As we progress through our lives, animals come to us and also depart from us, in concert with our needs and their purposes. If we pay attention, they guide us through learning curves, comfort us when we’re down, and light the way for us when we’re lost. Then when their work with us is done, they may move on. If we allow them to, they offer us parting lessons on death and dying which can ease our other losses and help us in our own final passage. They show us that the circle of life is unbroken, and highlight the threads we need to see that truth.

Animals offer us group lessons, too. They are masters of judging character, letting go, releasing what is done, forgiving and forgetting, accepting change, living in the present moment, and remembering the importance of play. They shed accumulated stresses and traumas much more readily than we do, wholeheartedly embrace life, and exemplify living with integrity and joy. All of which is not to say that animals lead carefree lives and don’t need our help in kind.

Our domestic animals show us how to love unconditionally and mirror our imbalances to bring them into the light of our awareness. Some even absorb those imbalances in their efforts to help us. When our animals behave in inexplicable ways or suffer mysterious health challenges, sometimes they are trying to show us what we need to examine and heal within ourselves.

Wild animals transmute imbalanced Earth energies, help anchor energies in the wilderness, and serve as incarnate symbols of life’s greatest mysteries. When threatened with species extinction and shrinking habitats, they show understandable signs of desperation.

All animals expand our compassionate natures and act as messengers for the Divine. So, how can we return such magnanimous gifts to the beloved companion animals in our lives and the wild animals in our hearts? We can assist them with their emotional needs, conscious awareness and soul progression, just as they do for us. We can make amends for centuries of abuse and neglect and enter a new state of grace alongside the Animal Kingdom, if we choose wisely.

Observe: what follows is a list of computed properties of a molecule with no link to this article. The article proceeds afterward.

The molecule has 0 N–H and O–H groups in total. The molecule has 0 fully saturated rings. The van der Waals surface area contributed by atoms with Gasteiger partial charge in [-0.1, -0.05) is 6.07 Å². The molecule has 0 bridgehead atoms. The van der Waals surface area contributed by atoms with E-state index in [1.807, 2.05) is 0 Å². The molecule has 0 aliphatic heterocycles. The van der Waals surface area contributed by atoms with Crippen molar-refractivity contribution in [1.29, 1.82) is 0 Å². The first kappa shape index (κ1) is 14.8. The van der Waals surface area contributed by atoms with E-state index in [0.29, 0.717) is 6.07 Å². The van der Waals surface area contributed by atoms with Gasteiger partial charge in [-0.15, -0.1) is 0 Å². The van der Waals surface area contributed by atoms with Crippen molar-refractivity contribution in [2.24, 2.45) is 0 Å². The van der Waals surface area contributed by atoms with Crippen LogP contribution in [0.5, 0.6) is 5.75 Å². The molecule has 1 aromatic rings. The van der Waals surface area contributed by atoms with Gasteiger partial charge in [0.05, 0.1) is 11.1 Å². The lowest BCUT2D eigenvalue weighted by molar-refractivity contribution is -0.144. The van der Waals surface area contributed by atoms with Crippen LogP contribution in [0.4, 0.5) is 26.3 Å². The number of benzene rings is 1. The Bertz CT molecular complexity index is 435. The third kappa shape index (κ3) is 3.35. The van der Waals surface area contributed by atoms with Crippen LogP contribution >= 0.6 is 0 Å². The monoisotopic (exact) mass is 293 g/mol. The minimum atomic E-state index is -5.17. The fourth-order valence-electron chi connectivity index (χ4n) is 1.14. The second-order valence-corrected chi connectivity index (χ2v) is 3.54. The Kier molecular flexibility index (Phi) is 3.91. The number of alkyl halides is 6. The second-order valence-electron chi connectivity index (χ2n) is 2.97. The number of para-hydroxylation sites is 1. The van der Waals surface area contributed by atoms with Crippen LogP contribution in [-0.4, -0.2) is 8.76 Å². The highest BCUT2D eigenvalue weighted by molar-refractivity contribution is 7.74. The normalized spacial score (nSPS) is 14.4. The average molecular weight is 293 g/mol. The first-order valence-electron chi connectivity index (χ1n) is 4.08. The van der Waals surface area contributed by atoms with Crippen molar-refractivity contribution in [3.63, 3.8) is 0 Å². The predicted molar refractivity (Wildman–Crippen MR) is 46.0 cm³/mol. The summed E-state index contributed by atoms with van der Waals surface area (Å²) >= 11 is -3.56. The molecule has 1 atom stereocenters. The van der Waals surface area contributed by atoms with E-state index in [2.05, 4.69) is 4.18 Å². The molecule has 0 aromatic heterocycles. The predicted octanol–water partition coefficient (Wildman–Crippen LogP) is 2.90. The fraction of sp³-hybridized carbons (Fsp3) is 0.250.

At home, we can start by creating a peaceful environment with our own peaceful minds and hearts; this is what best ensures the wellbeing and growth of awareness that our animal companions seek from us. Wholesome diets and good medicine, safety and protection, and daily affection and attention are minimum requirements. Time and time again, animals whose basic needs are met tell me that what they want most is for their people to be content. They hold visions of us entering zen states of feline reflection and canine aplomb by establishing harmonious habits of thought and deed. (I suspect that current trends touting meditation with our cats and yoga with our dogs were inspired by human-animal teams on a mission!)

With the wild animals we share birthrights to a healthy Earth, and we can honor their planetary work by living lightly on the globe and working for change that benefits everyone. Many of us feel the burden of past injustices and ecological problems that seem too huge to address, but there is much cause for hope. Recently, saving wild mustangs from slaughter brought activists, conservationists, spiritually-oriented people and the general public together in support and celebration of equine nobility and our national heritage. Finding common ground makes the world a safer and more harmonious place for all animals — including the human variety.

Out of unity arises true peace and joy. When we begin by communing with the animals we know and love, in time we find ourselves able and willing to seek greater understanding with others – other animals, other humans, other forms of life – and learn to understand ourselves better in the process.

Listening to the animals is simpler than we might think, and more rewarding than we might imagine. And it is in seeing through the animals’ hearts, and acting accordingly, that we can most truly honor them, heal our sacred bonds, and strengthen the interspecies bridge for us all.


published in The New Spirit magazine, February 2006